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THE

LONDON QUARTERLY REVIEW.

VOLUME OVII.

JANUARY-APRIL, 1860.

AMERICAN EDITION.

NEW YORK:
PUBLISHED BY LEONARD SCOTT & CO.,
79 FULTON STREET, CORNER OF GOLD STREET.

1860.

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THE

LONDON QUARTERLY REVIEW.

No. CCXIII.

FOR JANUARY, 1860.

ART. I.-1. The Three Colonies of Austra lia: New South Wales, Victoria, South Australia; their Pastures, Copper Mines, and Gold-Fields. By Samuel Sidney, Author of the Australian Handbook.' London, 1852.

2. Further Papers relative to the Discovery of Gold in Australia, presented to both Houses of Parliament by command of Her Majesty, in continuation of Papers presented February 14, 1854. 3. Life in Victoria; or, Victoria in 1853 and Victoria in 1858, showing the march of improvement made by the Colony within those periods in Town and Country, Cities and Diggings. By William Kelly, Esq., Author of Across the Rocky Mountains, Great Salt Lake Valley, and Great Sierra Nevada,' and "A Stroll through the Diggings of California. London, 1859. 4. The Hand-book to Australasia. Edited by William Fairfax. Melbourne, 1859. 5. Australian Facts and Prospects. By R. H. Horne. London, 1859.

WHENEVER the day shall arrive for writ ing the history of the great island-continent of Australia, the task will be one of transcendent interest, and the story one verging on romance. The historian will have to describe the first settlement of a country which by that time will probably be unsurpassed for its riches and inferior to none of the States of Europe in political importance; and to describe the early government, and trace the gradual changes which converted a transmarine gaol into one of the greatest communities of free men on the earth. He will have to relate the VOL. CVII. 1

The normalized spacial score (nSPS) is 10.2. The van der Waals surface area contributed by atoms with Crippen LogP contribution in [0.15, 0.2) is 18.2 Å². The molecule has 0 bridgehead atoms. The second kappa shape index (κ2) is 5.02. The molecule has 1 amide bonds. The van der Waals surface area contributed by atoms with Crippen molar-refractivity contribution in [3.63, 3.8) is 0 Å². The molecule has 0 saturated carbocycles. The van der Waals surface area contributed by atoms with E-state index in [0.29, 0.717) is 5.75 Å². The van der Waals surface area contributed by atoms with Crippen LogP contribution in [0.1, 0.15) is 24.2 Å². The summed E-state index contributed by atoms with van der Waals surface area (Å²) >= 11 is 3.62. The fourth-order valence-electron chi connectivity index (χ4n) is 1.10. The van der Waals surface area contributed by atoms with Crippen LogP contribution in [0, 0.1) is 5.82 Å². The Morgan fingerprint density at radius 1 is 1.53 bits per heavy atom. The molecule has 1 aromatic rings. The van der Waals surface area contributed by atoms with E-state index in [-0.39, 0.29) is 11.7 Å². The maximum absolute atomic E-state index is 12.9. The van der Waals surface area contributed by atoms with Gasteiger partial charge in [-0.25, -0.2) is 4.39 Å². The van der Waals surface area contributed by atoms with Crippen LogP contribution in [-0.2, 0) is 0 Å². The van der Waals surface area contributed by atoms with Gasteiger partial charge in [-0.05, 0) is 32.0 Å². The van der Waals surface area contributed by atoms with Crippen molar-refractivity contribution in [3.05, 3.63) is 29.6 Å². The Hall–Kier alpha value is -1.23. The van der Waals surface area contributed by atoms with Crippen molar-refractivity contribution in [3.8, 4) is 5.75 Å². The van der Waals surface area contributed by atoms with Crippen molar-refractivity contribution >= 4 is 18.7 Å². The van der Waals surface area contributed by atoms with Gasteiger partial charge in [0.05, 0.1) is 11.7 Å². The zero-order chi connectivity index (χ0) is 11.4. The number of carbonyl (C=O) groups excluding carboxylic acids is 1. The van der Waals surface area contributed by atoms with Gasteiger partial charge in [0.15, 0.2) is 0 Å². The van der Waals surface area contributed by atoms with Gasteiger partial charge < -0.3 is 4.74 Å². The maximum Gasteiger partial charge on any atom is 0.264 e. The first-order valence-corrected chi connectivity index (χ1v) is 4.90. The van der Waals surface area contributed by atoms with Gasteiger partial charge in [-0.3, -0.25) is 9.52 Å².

progress of that vast pastoral interest, the source of incalculable wealth, from the eight merinos imported by an enterprising emigrant to the hundreds of millions of fine-woolled sheep which will then wander over its enormous plains; he will have to record the process of emigration, from a few scattered farmers and government officials, who for more than a quarter of a century formed the only voluntary additions to the population, to the time when emigrants were shipped by thousands and tens of thousands from the parent state; he will have to note the price of land, from the period when the bribe of free rations and convict labour was needed to induce a colonist to accept it, until the time when lots were sold at the rate of thousands of pounds per acre; the wonderful expansion of trade, from almost primitive barter to a steady export of many millions sterling in wool, tallow, copper, and gold; and above all that marvellous transformation, by which a territory long known only as the despised and abhorred convict colony of Great Britain became the place in all the world in which labour was best rewarded, population most rapidly augmented, and life most easily sustained.

We are lost in astonishment when we look back at the early history of New South Wales. Under an absolute, and too often a tyrannical government, the first settlers were crowded together on a narrow strip of ground, a promontory partially cleared of a dense forest. The soil was a barren sand, and every yard required for cultivation had to be gained by felling

*M'Arthur

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